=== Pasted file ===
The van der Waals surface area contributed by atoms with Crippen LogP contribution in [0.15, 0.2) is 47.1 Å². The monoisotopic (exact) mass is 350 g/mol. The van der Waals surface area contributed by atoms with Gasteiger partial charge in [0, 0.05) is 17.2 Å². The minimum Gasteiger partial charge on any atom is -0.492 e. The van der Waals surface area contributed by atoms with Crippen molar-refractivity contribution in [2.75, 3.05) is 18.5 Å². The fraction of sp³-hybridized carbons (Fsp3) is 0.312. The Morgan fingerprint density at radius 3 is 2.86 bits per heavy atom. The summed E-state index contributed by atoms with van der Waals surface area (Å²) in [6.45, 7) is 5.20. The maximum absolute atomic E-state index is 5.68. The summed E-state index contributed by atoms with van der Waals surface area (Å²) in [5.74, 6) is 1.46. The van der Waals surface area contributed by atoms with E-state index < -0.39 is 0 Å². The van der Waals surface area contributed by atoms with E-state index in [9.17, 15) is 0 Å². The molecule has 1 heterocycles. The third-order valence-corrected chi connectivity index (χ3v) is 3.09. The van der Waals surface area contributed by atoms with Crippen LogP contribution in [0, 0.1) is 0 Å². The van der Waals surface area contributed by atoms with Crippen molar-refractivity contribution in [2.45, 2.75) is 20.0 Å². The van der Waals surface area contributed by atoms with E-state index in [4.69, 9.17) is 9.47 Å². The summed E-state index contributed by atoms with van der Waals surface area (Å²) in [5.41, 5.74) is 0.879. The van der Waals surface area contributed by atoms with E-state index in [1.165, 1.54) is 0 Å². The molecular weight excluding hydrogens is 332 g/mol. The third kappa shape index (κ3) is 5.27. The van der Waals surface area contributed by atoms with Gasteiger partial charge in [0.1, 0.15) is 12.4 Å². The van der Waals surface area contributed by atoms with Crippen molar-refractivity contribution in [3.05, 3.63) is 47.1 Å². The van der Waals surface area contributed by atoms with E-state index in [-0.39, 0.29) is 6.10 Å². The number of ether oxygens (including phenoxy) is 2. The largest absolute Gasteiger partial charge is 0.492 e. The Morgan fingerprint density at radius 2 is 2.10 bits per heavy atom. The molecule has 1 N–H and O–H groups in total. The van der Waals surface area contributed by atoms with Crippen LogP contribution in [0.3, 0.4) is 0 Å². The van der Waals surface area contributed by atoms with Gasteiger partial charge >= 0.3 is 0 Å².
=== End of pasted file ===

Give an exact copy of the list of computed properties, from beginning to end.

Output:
The van der Waals surface area contributed by atoms with Crippen LogP contribution in [0.15, 0.2) is 47.1 Å². The monoisotopic (exact) mass is 350 g/mol. The van der Waals surface area contributed by atoms with Gasteiger partial charge in [0, 0.05) is 17.2 Å². The minimum Gasteiger partial charge on any atom is -0.492 e. The van der Waals surface area contributed by atoms with Crippen molar-refractivity contribution in [2.75, 3.05) is 18.5 Å². The fraction of sp³-hybridized carbons (Fsp3) is 0.312. The Morgan fingerprint density at radius 3 is 2.86 bits per heavy atom. The summed E-state index contributed by atoms with van der Waals surface area (Å²) in [6.45, 7) is 5.20. The maximum absolute atomic E-state index is 5.68. The summed E-state index contributed by atoms with van der Waals surface area (Å²) in [5.74, 6) is 1.46. The van der Waals surface area contributed by atoms with E-state index < -0.39 is 0 Å². The van der Waals surface area contributed by atoms with E-state index in [9.17, 15) is 0 Å². The molecule has 1 heterocycles. The third-order valence-corrected chi connectivity index (χ3v) is 3.09. The van der Waals surface area contributed by atoms with Crippen LogP contribution in [0, 0.1) is 0 Å². The van der Waals surface area contributed by atoms with Crippen molar-refractivity contribution in [2.45, 2.75) is 20.0 Å². The van der Waals surface area contributed by atoms with E-state index in [4.69, 9.17) is 9.47 Å². The summed E-state index contributed by atoms with van der Waals surface area (Å²) in [5.41, 5.74) is 0.879. The van der Waals surface area contributed by atoms with E-state index in [1.165, 1.54) is 0 Å². The molecular weight excluding hydrogens is 332 g/mol. The third kappa shape index (κ3) is 5.27. The van der Waals surface area contributed by atoms with Gasteiger partial charge in [0.1, 0.15) is 12.4 Å². The van der Waals surface area contributed by atoms with Crippen molar-refractivity contribution in [3.05, 3.63) is 47.1 Å². The van der Waals surface area contributed by atoms with E-state index in [-0.39, 0.29) is 6.10 Å². The number of ether oxygens (including phenoxy) is 2. The largest absolute Gasteiger partial charge is 0.492 e. The Morgan fingerprint density at radius 2 is 2.10 bits per heavy atom. The molecule has 1 N–H and O–H groups in total. The van der Waals surface area contributed by atoms with Crippen LogP contribution in [0.3, 0.4) is 0 Å². The van der Waals surface area contributed by atoms with Gasteiger partial charge >= 0.3 is 0 Å².